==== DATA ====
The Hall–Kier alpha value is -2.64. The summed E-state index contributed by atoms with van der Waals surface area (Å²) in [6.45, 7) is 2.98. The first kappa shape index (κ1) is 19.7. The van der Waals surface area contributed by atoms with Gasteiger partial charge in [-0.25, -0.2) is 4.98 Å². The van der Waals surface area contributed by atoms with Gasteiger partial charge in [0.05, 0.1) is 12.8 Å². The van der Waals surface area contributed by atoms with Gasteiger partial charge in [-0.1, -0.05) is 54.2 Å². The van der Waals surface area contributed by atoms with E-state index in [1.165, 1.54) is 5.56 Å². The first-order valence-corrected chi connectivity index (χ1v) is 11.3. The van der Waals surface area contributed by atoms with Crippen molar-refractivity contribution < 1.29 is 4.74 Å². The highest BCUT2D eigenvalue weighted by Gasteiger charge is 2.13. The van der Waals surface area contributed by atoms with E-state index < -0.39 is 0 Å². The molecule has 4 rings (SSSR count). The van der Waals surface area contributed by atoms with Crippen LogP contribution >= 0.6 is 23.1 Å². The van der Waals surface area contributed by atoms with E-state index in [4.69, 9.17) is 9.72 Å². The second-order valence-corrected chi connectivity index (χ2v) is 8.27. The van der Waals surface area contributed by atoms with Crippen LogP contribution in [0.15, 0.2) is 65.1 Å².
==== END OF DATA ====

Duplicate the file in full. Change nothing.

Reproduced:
The Hall–Kier alpha value is -2.64. The summed E-state index contributed by atoms with van der Waals surface area (Å²) in [6.45, 7) is 2.98. The first kappa shape index (κ1) is 19.7. The van der Waals surface area contributed by atoms with Gasteiger partial charge in [-0.25, -0.2) is 4.98 Å². The van der Waals surface area contributed by atoms with Gasteiger partial charge in [0.05, 0.1) is 12.8 Å². The van der Waals surface area contributed by atoms with Gasteiger partial charge in [-0.1, -0.05) is 54.2 Å². The van der Waals surface area contributed by atoms with E-state index in [1.165, 1.54) is 5.56 Å². The first-order valence-corrected chi connectivity index (χ1v) is 11.3. The van der Waals surface area contributed by atoms with Crippen molar-refractivity contribution < 1.29 is 4.74 Å². The highest BCUT2D eigenvalue weighted by Gasteiger charge is 2.13. The van der Waals surface area contributed by atoms with E-state index < -0.39 is 0 Å². The molecule has 4 rings (SSSR count). The van der Waals surface area contributed by atoms with Crippen LogP contribution >= 0.6 is 23.1 Å². The van der Waals surface area contributed by atoms with E-state index in [4.69, 9.17) is 9.72 Å². The second-order valence-corrected chi connectivity index (χ2v) is 8.27. The van der Waals surface area contributed by atoms with Crippen LogP contribution in [0.15, 0.2) is 65.1 Å².